In order to save energy for rapid growth, a baby will swim closely around his mother, enabling him to nurse easily and to “slip stream.” Slip streaming allows the baby to take advantage of the low pressure area created by his mother while swimming, helping him to swim in an upright, controlled manner.
At birth, calves weigh anywhere from 22-44 pounds and can be 2-4 feet in length. While calves will start to eat small fish at about three months, they still will be dependent on their mother’s milk for the first 18 months of their lives. Some mothers will continue to nurse their young for two to three years. Their milk is extremely rich and fatty, enabling their calf to gain ½ -3/4 pounds a day for the first six months. No wonder our local calf, Baby Whistler, seems to be growing like a weed!
The bond between a mother and her calf is the strongest in the dolphin world. The calf learns his mother’s name, a unique signature whistle, while in her womb and will create his own signature whistle within the first year of his life.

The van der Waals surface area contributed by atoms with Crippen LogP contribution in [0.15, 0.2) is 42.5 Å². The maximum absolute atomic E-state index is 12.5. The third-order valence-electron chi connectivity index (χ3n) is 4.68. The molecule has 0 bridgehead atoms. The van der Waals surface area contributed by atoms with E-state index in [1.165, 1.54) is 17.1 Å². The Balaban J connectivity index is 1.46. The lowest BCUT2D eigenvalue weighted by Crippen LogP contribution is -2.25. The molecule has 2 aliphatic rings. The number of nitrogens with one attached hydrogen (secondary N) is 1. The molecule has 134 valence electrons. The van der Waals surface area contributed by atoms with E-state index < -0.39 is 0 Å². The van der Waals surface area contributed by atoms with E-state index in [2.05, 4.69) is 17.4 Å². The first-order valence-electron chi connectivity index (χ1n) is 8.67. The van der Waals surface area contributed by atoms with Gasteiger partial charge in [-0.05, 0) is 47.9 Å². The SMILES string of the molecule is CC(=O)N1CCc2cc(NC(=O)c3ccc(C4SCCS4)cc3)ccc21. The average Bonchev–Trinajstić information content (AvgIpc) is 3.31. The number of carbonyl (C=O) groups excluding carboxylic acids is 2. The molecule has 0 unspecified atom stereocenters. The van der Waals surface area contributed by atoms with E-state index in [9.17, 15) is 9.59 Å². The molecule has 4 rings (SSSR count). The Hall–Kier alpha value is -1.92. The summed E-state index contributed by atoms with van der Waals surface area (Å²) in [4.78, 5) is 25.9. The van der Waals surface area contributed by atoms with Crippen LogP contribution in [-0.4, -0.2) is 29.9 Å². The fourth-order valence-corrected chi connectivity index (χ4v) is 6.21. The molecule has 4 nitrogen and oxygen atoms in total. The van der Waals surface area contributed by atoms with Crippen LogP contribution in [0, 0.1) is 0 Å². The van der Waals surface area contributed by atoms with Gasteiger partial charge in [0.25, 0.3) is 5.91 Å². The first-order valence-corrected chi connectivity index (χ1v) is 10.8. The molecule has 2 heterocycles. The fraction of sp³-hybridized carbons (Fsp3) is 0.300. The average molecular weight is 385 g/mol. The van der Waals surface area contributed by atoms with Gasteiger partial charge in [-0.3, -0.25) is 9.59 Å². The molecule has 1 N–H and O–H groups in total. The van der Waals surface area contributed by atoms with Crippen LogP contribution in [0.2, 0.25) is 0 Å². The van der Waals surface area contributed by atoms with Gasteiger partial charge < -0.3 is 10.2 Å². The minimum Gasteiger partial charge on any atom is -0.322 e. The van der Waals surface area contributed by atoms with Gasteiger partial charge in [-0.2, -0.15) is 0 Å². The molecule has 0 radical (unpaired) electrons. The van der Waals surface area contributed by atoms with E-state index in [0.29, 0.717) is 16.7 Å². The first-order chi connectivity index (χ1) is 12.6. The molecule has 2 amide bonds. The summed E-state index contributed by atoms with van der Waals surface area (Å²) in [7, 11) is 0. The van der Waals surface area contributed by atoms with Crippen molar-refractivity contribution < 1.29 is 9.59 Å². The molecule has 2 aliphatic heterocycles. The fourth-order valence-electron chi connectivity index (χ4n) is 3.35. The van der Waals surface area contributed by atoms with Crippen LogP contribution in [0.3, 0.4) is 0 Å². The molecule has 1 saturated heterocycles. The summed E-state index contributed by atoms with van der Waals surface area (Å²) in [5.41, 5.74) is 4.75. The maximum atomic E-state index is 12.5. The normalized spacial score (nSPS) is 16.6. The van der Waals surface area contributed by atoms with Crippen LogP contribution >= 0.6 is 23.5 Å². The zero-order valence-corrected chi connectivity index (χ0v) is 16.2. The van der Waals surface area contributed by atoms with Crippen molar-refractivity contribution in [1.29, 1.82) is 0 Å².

A dolphin calf will stay with his mother for the first three to six years of his life, learning how to fish and master other skills, including how to properly echolocate, or locate objects through the use of referred sound. Because this skill takes practice, it is no wonder that calves often sport scratches from bumping into objects. This is one important reason why we should never encourage dolphins to jump in our vessel’s wake; it is far too easy for the young ones to run into a boat, or worse yet, a moving propeller.
Nursing mothers need to eat twice as much as an average adult dolphin, or about 48 pounds of fish a day. At times, she will leave her youngster with an “allomother,” or babysitter, from within their nursery group, so she can go off alone to focus on fishing. This benefits her calf, as well, as he can learn much from other teachers within this “school,” including other mothers and older calves.